Clement-Jones family v2/21 - Person Sheet
Clement-Jones family v2/21 - Person Sheet
NameSir Henry KILLIGREW, 9276
FatherSir John KILLIGREW , 3114 (1508-1568)
MotherElizabeth TREWENARD , 3115 (1518-)
FatherSir Anthony COOKE , 9277 (1500-1576)
MotherAnne FITZWILIAM , 9278 (1504-1588)
ChildrenAnne , 9275 (1568-1628)
 Henry , 11398 (-1646)
 Mary , 11399
 Dorothy , 11400 (1561-1643)
 Elizabeth , 11401 (1571-1638)
ChildrenJohn , 9287
Notes for Sir Henry KILLIGREW
Sir Henry Killigrew (c. 1528[1] – 1603) was an English diplomat and ambassador in the sixteenth century. He was several times employed by Elizabeth I in Scottish affairs and served as a member of the Council of States in the United Provinces in 1586 and 1587-1589.


He was the fourth son of John Killigrew of Arwenack, of an old Cornish family, by Elizabeth, second daughter of James Trewenard of Trewenard. He was probably educated at Cambridge, but there is no definite information on the point.[2] Killigrew served as a gentleman in the household of John Dudley, Duke of Northumberland,[3] and became a lifelong follower of the Dudleys.[4] On 18 February 1553 he was returned member of parliament for Newport-juxta-Launceston. He assisted Sir Peter Carew in escaping to the continent in January 1554, and during the remainder of Queen Mary of England's reign appears to have been in exile. Killigrew was at Paris in July 1556, when he was described by the English authorities as a rebel. From a French base, he and his brother Peter engaged in piracy.[5] In August 1557, Henry was present at the Battle of St. Quentin, where Sir James Melville stated of him that "Harry Killygrew, an Englis gentilman, my auld friend," held his horse while he got his wound dressed after his escape. Killigrew was recalled to England on the accession of Elizabeth, and she employed him on various diplomatic missions, including one to Germany in connection with negotiations for a defensive league. In July 1559 he went for a short time to assist Nicholas Throckmorton in France.

Killigrew counted both Robert Dudley, Earl of Leicester and William Cecil, Lord Burghley as his patrons. He wrote to Dudley in 1562, regarding their Prostestant policies: "In these cases I take you to be as one".[4] In July 1562 he led a military contingent at Rouen, as part of the Newhaven expedition.[6] In June 1566 he was sent on a mission from Elizabeth to Mary, Queen of Scots, for the 'declaration of sundry things necessary to be reformed between them for the preservation of their amity'. He returned in the following July, and after the murder of Darnley was again sent to Scotland with a special message to the Queen of Scots, which he delivered to her 'in a dark chamber.'

On 20 April 1572 he was elected M.P. for Truro. In September, shortly after the St. Bartholomew's Day Massacre, he was again sent to Scotland, in connection with the negotiations for the surrender of the Queen of Scots to the Protestant lords, who would then immediately execute her. This was a scheme so secret that, apart from Killigrew, only Queen Elizabeth, Cecil and Leicester were privy to it on the English part. Due to the Earl of Mar's sudden death, nothing came of it.[7] Killigrew ultimately succeeded in persuading Elizabeth to send an English force to assist in the siege of Edinburgh Castle. He remained in Scotland till the castle fell, and in numerous letters to Burghley minutely described the siege, and the negotiations connected with its surrender. Subsequently he was employed in similar diplomatic missions in Scotland, Germany, France, and the Low Countries. He served as an English Councillor on the Dutch Council of State in 1586, and again in 1587-1589.[1] While in attendance on the Earl of Essex in France he was knighted on 22 November 1591. He was the first in England to write political memoirs to highlight and defend his actions during his career as a public servant.[8] He died in the spring of 1603, his will having been proved on 16 April.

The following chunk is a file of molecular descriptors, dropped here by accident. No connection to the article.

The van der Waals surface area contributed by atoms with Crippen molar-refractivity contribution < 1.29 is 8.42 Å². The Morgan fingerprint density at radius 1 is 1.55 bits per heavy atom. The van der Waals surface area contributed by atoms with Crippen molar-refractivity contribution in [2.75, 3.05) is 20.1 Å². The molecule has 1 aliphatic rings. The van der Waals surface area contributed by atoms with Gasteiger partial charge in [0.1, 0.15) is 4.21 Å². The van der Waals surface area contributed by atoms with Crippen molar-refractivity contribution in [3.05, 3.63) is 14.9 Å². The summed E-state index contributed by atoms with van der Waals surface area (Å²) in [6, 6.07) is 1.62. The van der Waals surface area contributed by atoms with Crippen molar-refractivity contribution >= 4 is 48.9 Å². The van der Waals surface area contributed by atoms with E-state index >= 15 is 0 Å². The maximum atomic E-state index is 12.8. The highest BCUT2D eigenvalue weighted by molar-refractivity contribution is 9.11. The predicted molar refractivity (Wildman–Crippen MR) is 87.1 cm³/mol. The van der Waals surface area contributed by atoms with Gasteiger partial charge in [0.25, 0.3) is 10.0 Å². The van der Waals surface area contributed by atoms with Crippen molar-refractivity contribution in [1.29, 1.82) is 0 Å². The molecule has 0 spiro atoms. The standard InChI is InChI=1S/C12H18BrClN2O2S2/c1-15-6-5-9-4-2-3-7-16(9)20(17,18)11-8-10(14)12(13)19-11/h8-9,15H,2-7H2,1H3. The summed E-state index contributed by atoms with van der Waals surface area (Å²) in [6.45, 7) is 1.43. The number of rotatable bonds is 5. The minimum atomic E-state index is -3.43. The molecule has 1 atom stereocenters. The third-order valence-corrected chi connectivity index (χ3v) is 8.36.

Artistic activities

David Lloyd praises Killigrew in his Worthies for his learning and his artistic accomplishments. He states that, while a good musician, he was especially skilled as a painter, being "a Dürer for proportion ... an Angelo for his happy fancy, and an Holbein for oyl works",[9] but no authenticated work of his brush is known. Killigrew gave £140 to Emmanuel College, Cambridge, for the purchase of St. Nicholas Hostel, the materials of which were applied to the construction of the lodge for Dr. Laurence Chaderton, the first master. His London residence was in Lothbury.


Killigrew lived in Hendon in Middlesex and Truro in Cornwall. On 4 Nov. 1566 Killigrew married in the church of St Peter Le Poer, London, Catherine, fourth daughter of Sir Anthony Cooke. He thus became Cecil's brother-in-law. His wife died in 1583, and on 7 November 1590 he was married in the same church to Jaél de Peigne, a Frenchwoman. She was naturalised in June 1601, and on 19 April 1617 she married George Downham, bishop of Derry. By his first wife Killigrew had four daughters:

Anne, married first to Sir Henry Neville, and secondly to George Carleton, bishop of Chichester
Elizabeth, married first to Sir Jonathan Trelawny, secondly to Sir Thomas Reynell, and thirdly to Sir Thomas Lower.
Mary, married to Sir Reginald Mohun
Dorothy, married to Sir Edward Seymour.
By his second wife he had a daughter, Jane, and two sons, Joseph and Henry. John, only ten years of age at the time of his father's death, succeeded to his estates.
Last Modified 27 Dec 2013Created 11 Dec 2021 using Reunion for Macintosh